After the Doors Were Locked: A History of Youth Corrections in California and the Origins of Twenty-First Century Reform
By Daniel E. Macallair
Rowman & Littlefield Publishers, 2015
In California and across the United States, youth corrections systems have often demonstrated an inability to shape their practices to meet children’s actual needs. While other countries have dramatically lower numbers of incarcerated youth or no incarcerated youth at all, the United States continues to imprison tens of thousands of children, often in large, secure institutions that employ practices such as solitary confinement, cell block living and inflexible discipline policies originally conceptualized in adult settings.
In his new book, “After the Doors Were Locked: A History of Youth Corrections in California and the Origins of Twenty-First Century Reform,” Daniel Macallair calls on his readers to heed the lessons of history and positively transform existing remnants of California’s largely misguided youth corrections system. Ultimately, his book provides food for thought not only for California practitioners, but also for professionals across the country.
By illuminating the interwoven threads of California case law, legislation and public opinion, Macallair provides an informative look at how and why the California youth corrections system has changed over the past 150 years — and how it may be moving toward correcting its mistakes. While readers may be familiar with the origins of the American juvenile court system and the current structure of California youth corrections, Macallair presents a rich account of lesser-known historical events that occurred before and between those two milestones.
A sizable portion of the book traces the links between California’s first “industrial school” and the reform schools that followed it, all before the state’s juvenile court system was established by statute. In discussing the impact of these facilities on youth, Macallair explores low points in the state’s history, including the eugenics movement in the early 20th century.
During this period, reform school administration conducted intelligence testing, and youth adjudged as “feebleminded” were transferred to state mental hospitals — where they were sterilized. Macallair also examines the disparities between treatment of male and female youth at the reform schools, including the low prioritization of education and rehabilitative activities for girls.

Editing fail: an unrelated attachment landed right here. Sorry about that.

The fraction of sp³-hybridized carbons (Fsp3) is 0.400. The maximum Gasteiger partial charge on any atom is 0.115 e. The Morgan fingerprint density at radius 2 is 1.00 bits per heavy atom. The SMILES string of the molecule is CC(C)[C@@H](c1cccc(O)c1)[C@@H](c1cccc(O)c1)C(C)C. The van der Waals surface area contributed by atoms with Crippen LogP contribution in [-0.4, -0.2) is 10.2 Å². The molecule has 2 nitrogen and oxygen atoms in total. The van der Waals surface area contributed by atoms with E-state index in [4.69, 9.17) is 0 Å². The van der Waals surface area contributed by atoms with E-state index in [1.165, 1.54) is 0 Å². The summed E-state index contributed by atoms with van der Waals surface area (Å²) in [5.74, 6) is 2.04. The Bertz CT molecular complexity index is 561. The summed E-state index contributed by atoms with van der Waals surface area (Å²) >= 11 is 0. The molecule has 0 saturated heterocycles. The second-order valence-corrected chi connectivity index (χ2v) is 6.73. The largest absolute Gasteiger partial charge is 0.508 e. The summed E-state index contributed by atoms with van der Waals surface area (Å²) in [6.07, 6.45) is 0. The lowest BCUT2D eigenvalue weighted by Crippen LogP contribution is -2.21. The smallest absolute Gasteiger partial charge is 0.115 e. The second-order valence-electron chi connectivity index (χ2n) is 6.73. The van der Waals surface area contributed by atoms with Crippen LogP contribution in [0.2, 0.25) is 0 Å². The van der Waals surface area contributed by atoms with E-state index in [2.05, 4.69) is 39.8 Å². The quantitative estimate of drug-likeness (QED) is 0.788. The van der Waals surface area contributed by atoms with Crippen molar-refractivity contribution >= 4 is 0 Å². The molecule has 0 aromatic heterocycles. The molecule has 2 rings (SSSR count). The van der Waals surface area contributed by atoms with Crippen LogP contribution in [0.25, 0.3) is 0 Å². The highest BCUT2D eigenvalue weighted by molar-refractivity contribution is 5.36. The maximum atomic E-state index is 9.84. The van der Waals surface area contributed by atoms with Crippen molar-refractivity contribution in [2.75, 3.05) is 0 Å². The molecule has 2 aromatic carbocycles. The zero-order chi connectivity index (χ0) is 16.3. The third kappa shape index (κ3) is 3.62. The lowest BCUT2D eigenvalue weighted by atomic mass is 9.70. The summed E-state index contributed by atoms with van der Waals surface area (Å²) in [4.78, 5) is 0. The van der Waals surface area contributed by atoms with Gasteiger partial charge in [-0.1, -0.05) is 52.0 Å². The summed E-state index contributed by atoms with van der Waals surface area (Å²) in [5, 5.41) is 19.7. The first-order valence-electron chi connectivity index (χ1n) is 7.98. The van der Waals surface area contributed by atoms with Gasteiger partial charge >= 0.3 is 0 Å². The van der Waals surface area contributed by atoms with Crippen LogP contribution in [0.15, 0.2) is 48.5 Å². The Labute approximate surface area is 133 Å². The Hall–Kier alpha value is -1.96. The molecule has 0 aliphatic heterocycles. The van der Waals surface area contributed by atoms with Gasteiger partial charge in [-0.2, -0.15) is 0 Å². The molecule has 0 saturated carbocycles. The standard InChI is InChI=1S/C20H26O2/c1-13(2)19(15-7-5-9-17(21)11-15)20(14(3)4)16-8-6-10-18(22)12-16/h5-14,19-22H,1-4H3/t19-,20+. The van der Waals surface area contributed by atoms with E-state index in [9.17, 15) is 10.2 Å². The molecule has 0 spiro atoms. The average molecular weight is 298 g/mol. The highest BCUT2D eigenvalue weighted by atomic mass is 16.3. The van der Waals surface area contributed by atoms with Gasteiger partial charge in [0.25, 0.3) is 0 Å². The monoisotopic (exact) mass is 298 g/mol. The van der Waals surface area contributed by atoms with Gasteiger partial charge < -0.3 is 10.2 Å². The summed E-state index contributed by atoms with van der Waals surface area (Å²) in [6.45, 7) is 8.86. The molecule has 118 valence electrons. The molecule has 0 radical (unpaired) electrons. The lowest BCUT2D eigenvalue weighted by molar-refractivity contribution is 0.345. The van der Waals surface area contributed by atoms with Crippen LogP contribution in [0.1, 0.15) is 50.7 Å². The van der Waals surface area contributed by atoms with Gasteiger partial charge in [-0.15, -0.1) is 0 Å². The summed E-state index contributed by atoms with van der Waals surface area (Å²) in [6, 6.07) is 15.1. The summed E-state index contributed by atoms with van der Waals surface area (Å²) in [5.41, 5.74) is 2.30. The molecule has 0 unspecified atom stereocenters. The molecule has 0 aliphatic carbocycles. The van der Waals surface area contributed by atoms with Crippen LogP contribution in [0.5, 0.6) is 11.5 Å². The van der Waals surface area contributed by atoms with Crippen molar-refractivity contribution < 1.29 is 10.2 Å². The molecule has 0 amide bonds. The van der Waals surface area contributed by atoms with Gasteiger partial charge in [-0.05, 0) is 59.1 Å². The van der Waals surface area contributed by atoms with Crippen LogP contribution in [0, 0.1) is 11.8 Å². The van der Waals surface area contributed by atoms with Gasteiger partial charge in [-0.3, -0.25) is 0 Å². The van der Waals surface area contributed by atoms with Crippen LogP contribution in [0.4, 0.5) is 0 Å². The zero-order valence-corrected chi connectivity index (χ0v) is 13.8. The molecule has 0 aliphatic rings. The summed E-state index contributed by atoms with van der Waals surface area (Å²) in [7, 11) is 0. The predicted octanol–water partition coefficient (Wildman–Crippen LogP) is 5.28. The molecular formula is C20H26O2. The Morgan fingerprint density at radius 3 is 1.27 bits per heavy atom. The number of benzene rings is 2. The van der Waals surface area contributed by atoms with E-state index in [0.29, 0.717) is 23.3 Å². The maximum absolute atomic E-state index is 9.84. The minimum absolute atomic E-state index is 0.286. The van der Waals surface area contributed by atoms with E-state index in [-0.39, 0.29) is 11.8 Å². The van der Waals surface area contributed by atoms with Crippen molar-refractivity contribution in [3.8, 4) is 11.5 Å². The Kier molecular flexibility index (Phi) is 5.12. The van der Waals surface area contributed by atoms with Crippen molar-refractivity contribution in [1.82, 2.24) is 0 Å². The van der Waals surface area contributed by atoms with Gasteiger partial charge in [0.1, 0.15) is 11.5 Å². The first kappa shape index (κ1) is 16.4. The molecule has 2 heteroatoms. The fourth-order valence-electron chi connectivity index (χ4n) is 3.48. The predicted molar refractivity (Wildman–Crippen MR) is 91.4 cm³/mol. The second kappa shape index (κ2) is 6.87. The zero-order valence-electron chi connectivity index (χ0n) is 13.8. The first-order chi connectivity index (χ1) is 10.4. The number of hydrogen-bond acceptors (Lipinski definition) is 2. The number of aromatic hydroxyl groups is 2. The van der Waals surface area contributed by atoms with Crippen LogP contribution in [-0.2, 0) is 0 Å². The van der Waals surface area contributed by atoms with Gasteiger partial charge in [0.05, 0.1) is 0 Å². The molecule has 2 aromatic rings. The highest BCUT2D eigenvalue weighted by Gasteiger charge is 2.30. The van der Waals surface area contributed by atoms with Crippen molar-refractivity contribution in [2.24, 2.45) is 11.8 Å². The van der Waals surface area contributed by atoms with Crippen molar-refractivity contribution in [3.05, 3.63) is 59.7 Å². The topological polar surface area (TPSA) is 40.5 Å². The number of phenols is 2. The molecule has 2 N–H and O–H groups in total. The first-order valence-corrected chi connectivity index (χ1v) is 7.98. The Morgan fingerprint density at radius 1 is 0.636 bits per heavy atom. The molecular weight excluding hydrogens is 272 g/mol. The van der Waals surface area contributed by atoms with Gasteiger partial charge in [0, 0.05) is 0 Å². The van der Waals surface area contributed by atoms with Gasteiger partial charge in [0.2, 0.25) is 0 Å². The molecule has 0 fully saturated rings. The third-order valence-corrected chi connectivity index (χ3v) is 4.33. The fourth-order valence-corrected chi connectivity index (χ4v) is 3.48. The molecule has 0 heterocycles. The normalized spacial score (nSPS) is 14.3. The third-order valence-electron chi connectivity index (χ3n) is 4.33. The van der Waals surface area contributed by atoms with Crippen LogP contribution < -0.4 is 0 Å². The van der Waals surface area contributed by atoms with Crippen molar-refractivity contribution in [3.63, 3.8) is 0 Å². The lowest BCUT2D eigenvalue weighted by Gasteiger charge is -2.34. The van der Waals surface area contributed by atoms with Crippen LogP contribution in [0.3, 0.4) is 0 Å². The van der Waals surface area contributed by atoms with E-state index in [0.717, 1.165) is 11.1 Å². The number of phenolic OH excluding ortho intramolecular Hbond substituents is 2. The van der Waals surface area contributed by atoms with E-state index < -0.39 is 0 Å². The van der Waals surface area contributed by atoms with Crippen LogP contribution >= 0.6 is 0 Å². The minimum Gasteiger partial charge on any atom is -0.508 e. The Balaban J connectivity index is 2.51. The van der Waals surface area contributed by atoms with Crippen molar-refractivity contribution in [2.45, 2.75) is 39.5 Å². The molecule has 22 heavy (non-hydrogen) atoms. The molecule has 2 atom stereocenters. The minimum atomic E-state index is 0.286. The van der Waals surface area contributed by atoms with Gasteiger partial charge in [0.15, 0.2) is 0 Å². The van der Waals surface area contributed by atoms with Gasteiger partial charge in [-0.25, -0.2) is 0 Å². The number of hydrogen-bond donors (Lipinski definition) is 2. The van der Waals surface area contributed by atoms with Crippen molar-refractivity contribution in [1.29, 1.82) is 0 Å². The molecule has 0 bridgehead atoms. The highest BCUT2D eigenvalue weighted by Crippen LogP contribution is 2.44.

Moving into the more modern era, Macallair tracks the fast rise and eventual fall of the state’s youth corrections agency, the California Youth Authority (CYA). The CYA was created in the mid-20th century with good intentions to consolidate and better control the vast network of state correction facilities. However, as Macallair takes care to describe, poor leadership, the changing corrections philosophy from rehabilitative to punitive practice, and the establishment of strict sentencing all had roles to play in the agency’s tumble from grace.
While Macallair admirably combines nearly two centuries of history into a highly readable narrative, the historical treatment of youth of color could be highlighted more thoroughly. The topic is given some attention throughout the book, but one relevant point is missing: Youth of color in the United States were often excluded from the formal juvenile corrections process and instead subjected to adult corrections or vigilante violence (e.g. lynching) because of deep-rooted racism.
This treatment of youth of color may not have been the norm in California. However, Macallair could include a discussion of this practice and its impact on youth of color in the segment of the book surveying national practices that ultimately impacted California youth corrections.
Macallair ends his book with a firm recommendation for California’s youth corrections system: He advocates that the state close its remaining state institutions and advance more quickly toward county-based youth corrections. A county-based system, he argues, has the ability to be more innovative and responsive to modern research on youth corrections. Additionally, a county-based system would be more accountable than the state system.
Macallair’s recommendation is sound. However, it remains to be seen whether county-based corrections systems can attain the balance between public safety and youth rehabilitation that state youth corrections have neglected to achieve over the past 150 years. Hopefully, California will ultimately accept that institutional confinement is no place for youth and move toward family- and community-based juvenile justice interventions.
Regardless of your viewpoint on the conditions of confinement and closure of state institutions, “After the Doors Were Locked” underscores a valuable point. In dreaming up new solutions for youth rehabilitation and treatment, we have a responsibility to understand the mistakes our state and citizenry have made in reaching this point in youth corrections reform, so that we do not repeat those mistakes to the detriment of future generations of young people.
Atasi Uppal is a staff attorney for the National Center for Youth Law (NCYL). Part of NCYL’s Juvenile Justice and FosterEd teams, she leads program development and policy reform aimed at closing the achievement gap for young people in the juvenile justice system..